The Chelsea Flower Show And Britain In Bloom – A Feast For Your Eyes
Visitors can expect to see the finest examples of horticultural excellence and gardens to suit all tastes – from traditional artisan gardens using only naturally sourced materials, to the often surprising cutting edge designs of the more contemporary gardening participants. And at every turn there will be a sensory overload of breath taking decoration and colour.
In keeping with the Queen’s diamond jubilee celebrations and the Olympics, this year’s show will also include a modern twist on nostalgia. Under the banner “Flying the Flag for Britain”, one garden designer has chosen to include a caravan as the central theme of her garden. Designer Jo Thompson’s Caravan Club garden showcases that most British of pastimes – caravanning. In the midst of a palette of pink and cream irises, peonies and roses visitors will see Doris – a 1950s two person caravan.
Several other garden designers have looked to literature and poetry for their inspiration including William Wordsworth’s “The Fountain” and William Burroughs’ work, “The Soft Machine”. Others have found themselves influenced by the landscapes that had in turn influenced great literary figures – such as the Dorset countryside of Thomas Hardy’s “Far From the Madding Crowd” and the rugged moors that were the backdrop of the Bronte sisters’ books.
With such enormous diversity of style and taste, there is sure to be something to appeal to every gardener – even those with only a small terrace or city window box as a canvas – a vertical garden is also featured in the show for those who are space challenged.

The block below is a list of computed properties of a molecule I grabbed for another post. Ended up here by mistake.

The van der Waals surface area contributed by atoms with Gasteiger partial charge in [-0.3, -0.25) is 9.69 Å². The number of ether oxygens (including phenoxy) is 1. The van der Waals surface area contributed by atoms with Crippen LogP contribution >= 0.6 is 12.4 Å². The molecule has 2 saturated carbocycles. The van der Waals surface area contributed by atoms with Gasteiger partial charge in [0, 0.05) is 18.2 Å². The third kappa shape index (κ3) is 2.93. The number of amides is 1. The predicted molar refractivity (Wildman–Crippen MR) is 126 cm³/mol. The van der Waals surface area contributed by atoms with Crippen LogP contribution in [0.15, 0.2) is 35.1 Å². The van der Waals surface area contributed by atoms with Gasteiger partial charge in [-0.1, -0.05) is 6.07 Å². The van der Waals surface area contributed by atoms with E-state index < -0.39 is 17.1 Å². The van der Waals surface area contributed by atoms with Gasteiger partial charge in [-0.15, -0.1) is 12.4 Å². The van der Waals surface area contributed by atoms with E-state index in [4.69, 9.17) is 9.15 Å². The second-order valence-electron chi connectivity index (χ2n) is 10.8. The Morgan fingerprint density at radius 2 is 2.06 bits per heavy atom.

Visitors to 138 Harley Street have the opportunity to enjoy the London Vision Clinic’s roof garden as they pass by on the stairs for their eye checks. “Contemporary” and “relaxing” were key words in the mind of its designer, Joanna Archer, when she got to work on placing the stainless steel cascading water feature, all season container plants, Scottish pebbles and effective up lighting on the hardwood decking. Joanna, who is married to the London Vision Clinic Research Manager Tim Archer, is a graduate member of the Society of Garden Designers and is a RHS qualified horticulturalist. Her studies included courses at Inchbald School of Design who – to mark their 50th anniversary – have taken the inside back page of the guide books for visitors to both the Chelsea Flower Show and the RHS Hampton Court Palace Flower Show (July 3 to 8). The photo below shows Joanna at work.
Prior to the 2012 Chelsea Flower Show, this year the Royal Horticultural Society held the first “National Gardening Week” in April. Local communities, clubs and societies joined its “Britain in Bloom” campaign and transformed streets, roundabouts and any empty corner by planting masses of colourful flowers and shrubs.
The success of the campaign showed the continuous and increased popularity of gardening. Analysts have in turn attributed this to economic uncertainty, rising food prices (many more people are now growing their own vegetables) and concerns about the environment. Arguably it is good for your health and – without doubt – it is also a great stress buster. In its purest form gardening is about connecting with the earth and the natural rhythms of nature.
As with any hobby, you need the correct tools and the latest inventions will also be available at the Chelsea Flower Show. From a practical perspective, it is also considerably easier and more enjoyable to garden without the inconvenience of glasses slipping down your nose and becoming water splattered in an April shower. Another reason to bin the specs and visit the London Vision Clinic is that – unless you are the Queen – they are a tricky look to wear with a hat at a flower show.